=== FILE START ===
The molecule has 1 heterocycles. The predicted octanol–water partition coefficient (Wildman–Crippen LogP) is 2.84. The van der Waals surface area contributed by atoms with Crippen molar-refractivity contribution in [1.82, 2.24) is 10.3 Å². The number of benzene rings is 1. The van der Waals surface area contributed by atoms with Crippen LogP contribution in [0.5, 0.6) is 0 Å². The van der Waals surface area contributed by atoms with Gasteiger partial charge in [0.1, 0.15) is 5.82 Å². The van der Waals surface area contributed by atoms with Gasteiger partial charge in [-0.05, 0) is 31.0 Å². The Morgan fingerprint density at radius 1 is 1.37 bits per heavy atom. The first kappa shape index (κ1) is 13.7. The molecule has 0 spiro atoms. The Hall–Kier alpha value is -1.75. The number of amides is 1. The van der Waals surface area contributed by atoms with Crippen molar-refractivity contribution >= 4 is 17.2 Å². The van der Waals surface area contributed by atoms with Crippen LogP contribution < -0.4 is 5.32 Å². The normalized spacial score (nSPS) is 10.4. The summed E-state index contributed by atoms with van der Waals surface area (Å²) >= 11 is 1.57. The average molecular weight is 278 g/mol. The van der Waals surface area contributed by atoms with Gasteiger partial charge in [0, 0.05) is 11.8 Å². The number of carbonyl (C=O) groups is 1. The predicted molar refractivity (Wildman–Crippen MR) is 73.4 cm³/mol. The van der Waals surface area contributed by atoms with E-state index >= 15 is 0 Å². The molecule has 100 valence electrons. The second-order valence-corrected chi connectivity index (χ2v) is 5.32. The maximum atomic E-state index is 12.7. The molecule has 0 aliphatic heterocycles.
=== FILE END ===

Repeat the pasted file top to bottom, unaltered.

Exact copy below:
The molecule has 1 heterocycles. The predicted octanol–water partition coefficient (Wildman–Crippen LogP) is 2.84. The van der Waals surface area contributed by atoms with Crippen molar-refractivity contribution in [1.82, 2.24) is 10.3 Å². The number of benzene rings is 1. The van der Waals surface area contributed by atoms with Crippen LogP contribution in [0.5, 0.6) is 0 Å². The van der Waals surface area contributed by atoms with Gasteiger partial charge in [0.1, 0.15) is 5.82 Å². The van der Waals surface area contributed by atoms with Gasteiger partial charge in [-0.05, 0) is 31.0 Å². The Morgan fingerprint density at radius 1 is 1.37 bits per heavy atom. The first kappa shape index (κ1) is 13.7. The molecule has 0 spiro atoms. The Hall–Kier alpha value is -1.75. The number of amides is 1. The van der Waals surface area contributed by atoms with Crippen molar-refractivity contribution >= 4 is 17.2 Å². The van der Waals surface area contributed by atoms with Crippen LogP contribution < -0.4 is 5.32 Å². The normalized spacial score (nSPS) is 10.4. The summed E-state index contributed by atoms with van der Waals surface area (Å²) >= 11 is 1.57. The average molecular weight is 278 g/mol. The van der Waals surface area contributed by atoms with Gasteiger partial charge in [0, 0.05) is 11.8 Å². The number of carbonyl (C=O) groups is 1. The predicted molar refractivity (Wildman–Crippen MR) is 73.4 cm³/mol. The van der Waals surface area contributed by atoms with E-state index >= 15 is 0 Å². The molecule has 100 valence electrons. The second-order valence-corrected chi connectivity index (χ2v) is 5.32. The maximum atomic E-state index is 12.7. The molecule has 0 aliphatic heterocycles.